Hops, used in beer making, come from the female plants of Humulus lupulus. Outside of commercial production, Humulus species work well in a garden setting as an ornamental. The climbing vines quickly cover arbors and trellises. A herbaceous perennial, the hop plants die back to the ground in winter and return the following spring. Propagate hops from root divisions or cuttings to produce more plants in the garden or to give away or trade with other gardeners.
Things You'll Need
- Method 1
- Method 2
- 2 to 4-inch pots
Propagation by Root Division
Divide hops in spring when new growth begins to appear. Remove any dead plant material from the previous year by cutting it 1 to 2 inches above the soil line. Avoid damaging new growth when removing old plant material.
Place a shovel or garden fork on the soil 2 inches away from the edge of the hop plant and press it down into the ground. Pull back on the handle to loosen the roots in the soil. Lift the hop root ball from the ground.
Cut the roots into sections 2 to 3 inches across or larger using a pair of shears. Place the divisions in a cool shaded place and keep the roots damp until planting.
Replant the hop divisions in a new area in the garden or in pots filled with potting soil. Plant hop divisions at the same depth in the pot or new location as they were planted in the original spot.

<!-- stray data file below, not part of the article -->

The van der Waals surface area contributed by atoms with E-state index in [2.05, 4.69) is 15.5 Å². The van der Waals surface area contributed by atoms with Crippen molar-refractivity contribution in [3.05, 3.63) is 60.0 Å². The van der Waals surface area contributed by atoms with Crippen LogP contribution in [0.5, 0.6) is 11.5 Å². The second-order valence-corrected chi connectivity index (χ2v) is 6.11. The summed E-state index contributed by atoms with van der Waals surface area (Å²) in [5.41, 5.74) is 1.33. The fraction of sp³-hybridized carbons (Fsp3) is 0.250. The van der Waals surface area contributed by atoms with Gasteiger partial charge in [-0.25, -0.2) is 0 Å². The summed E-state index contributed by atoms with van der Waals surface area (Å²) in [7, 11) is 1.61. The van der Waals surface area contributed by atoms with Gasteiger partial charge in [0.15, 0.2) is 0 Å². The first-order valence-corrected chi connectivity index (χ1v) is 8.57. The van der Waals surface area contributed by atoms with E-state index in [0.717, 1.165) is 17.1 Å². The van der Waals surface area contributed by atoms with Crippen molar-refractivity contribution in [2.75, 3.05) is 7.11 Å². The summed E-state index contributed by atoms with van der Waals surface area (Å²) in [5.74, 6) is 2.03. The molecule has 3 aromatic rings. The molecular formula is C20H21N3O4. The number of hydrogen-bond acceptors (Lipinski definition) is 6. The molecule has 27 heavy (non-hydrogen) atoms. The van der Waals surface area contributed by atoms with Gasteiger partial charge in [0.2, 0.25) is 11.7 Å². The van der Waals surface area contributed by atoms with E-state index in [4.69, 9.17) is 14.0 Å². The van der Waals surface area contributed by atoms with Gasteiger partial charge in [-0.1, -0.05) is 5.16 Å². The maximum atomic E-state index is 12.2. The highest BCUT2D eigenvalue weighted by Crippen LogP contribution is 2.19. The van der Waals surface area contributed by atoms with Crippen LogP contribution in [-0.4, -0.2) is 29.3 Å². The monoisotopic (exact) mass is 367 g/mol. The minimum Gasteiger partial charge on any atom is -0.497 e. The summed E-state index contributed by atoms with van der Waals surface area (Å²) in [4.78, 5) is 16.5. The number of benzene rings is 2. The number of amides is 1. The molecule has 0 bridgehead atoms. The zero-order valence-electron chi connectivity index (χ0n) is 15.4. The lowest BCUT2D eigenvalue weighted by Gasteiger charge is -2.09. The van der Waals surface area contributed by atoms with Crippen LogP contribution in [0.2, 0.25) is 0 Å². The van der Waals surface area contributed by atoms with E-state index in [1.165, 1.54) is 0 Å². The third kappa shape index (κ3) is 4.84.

Propagation from Rooted Cuttings
Cut a section of the hop stem from the plant in spring. Make the cutting 4 to 6 inches long and remove the bottom leaves. Keep two to three leaves at the top of the cutting.
Fill a 2 to 4 inch pot with a mix of equal parts sand, peat and perlite to make a stable, sterile rooting environment. Home and garden centers sell premixed rooting mediums.
Fill 2 to 4-inch pots with the selected rooting medium and add water until it is evenly damp. Slide the bottom half to third of the cutting into the rooting medium and press the soil around it.
Place the pots with the hop cuttings in a humid greenhouse or room with bright filtered light. Cuttings root best when the temperature remains 70 to 80 degrees Fahrenheit. Keep the soil consistently damp with light frequent applications of water.
Tug gently on the cutting after three to four weeks. Resistance indicates that new roots are forming successfully.
Plant the rooted hop cuttings out into the garden in summer in an area that has deep, loamy soil and partial shade.
- Plants for a Future Database: Humulus Lupulus
- University of Illinois Extension: Dividing Perennials
- Texas A&M University: Propagation of Selected Annuals and Herbaceous Perennials Used as Ornamentals
- North Carolina State University College of Agriculture and Life Sciences; Rooting for You: Plant Propagation with Stem Cuttings; Dick Bir, et al.
- Photo Credit Brand X Pictures/Brand X Pictures/Getty Images
Hops Planting Zones
Hops (Humulus lupulus) are perennial vines that grow from underground rhizomes. The male and female plants are separate and the cones produced...
How to Divide Hop Plants
A vigorous herbaceous vine, hops (Humulus lupulus) were introduced from Europe into North America in the 1620s. The plant grows best in...